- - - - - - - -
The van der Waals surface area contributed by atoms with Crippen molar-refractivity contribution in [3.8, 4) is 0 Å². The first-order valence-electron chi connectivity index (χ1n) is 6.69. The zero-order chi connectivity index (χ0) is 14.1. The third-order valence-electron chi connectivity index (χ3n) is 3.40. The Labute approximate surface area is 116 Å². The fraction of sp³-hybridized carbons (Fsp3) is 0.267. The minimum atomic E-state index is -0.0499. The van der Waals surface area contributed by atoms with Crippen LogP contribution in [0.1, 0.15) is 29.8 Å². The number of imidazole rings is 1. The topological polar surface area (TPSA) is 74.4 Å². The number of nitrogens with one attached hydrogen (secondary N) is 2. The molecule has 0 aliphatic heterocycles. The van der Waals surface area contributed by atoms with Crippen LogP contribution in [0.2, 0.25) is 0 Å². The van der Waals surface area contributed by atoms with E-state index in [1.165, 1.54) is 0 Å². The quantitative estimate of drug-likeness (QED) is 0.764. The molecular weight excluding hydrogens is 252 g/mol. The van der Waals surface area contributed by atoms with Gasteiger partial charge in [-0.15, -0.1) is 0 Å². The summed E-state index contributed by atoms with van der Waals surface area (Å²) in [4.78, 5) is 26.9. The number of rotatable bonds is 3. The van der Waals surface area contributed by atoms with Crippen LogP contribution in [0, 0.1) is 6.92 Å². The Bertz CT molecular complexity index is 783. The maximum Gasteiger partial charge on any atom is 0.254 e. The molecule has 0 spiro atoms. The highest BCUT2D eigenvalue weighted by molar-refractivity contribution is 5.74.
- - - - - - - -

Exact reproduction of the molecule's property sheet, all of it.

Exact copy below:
The van der Waals surface area contributed by atoms with Crippen molar-refractivity contribution in [3.8, 4) is 0 Å². The first-order valence-electron chi connectivity index (χ1n) is 6.69. The zero-order chi connectivity index (χ0) is 14.1. The third-order valence-electron chi connectivity index (χ3n) is 3.40. The Labute approximate surface area is 116 Å². The fraction of sp³-hybridized carbons (Fsp3) is 0.267. The minimum atomic E-state index is -0.0499. The van der Waals surface area contributed by atoms with Crippen LogP contribution in [0.1, 0.15) is 29.8 Å². The number of imidazole rings is 1. The topological polar surface area (TPSA) is 74.4 Å². The number of nitrogens with one attached hydrogen (secondary N) is 2. The molecule has 0 aliphatic heterocycles. The van der Waals surface area contributed by atoms with Crippen LogP contribution in [0.2, 0.25) is 0 Å². The van der Waals surface area contributed by atoms with E-state index in [1.165, 1.54) is 0 Å². The quantitative estimate of drug-likeness (QED) is 0.764. The molecular weight excluding hydrogens is 252 g/mol. The van der Waals surface area contributed by atoms with Gasteiger partial charge in [-0.15, -0.1) is 0 Å². The summed E-state index contributed by atoms with van der Waals surface area (Å²) in [4.78, 5) is 26.9. The number of rotatable bonds is 3. The van der Waals surface area contributed by atoms with Crippen LogP contribution in [0, 0.1) is 6.92 Å². The Bertz CT molecular complexity index is 783. The maximum Gasteiger partial charge on any atom is 0.254 e. The molecule has 0 spiro atoms. The highest BCUT2D eigenvalue weighted by molar-refractivity contribution is 5.74.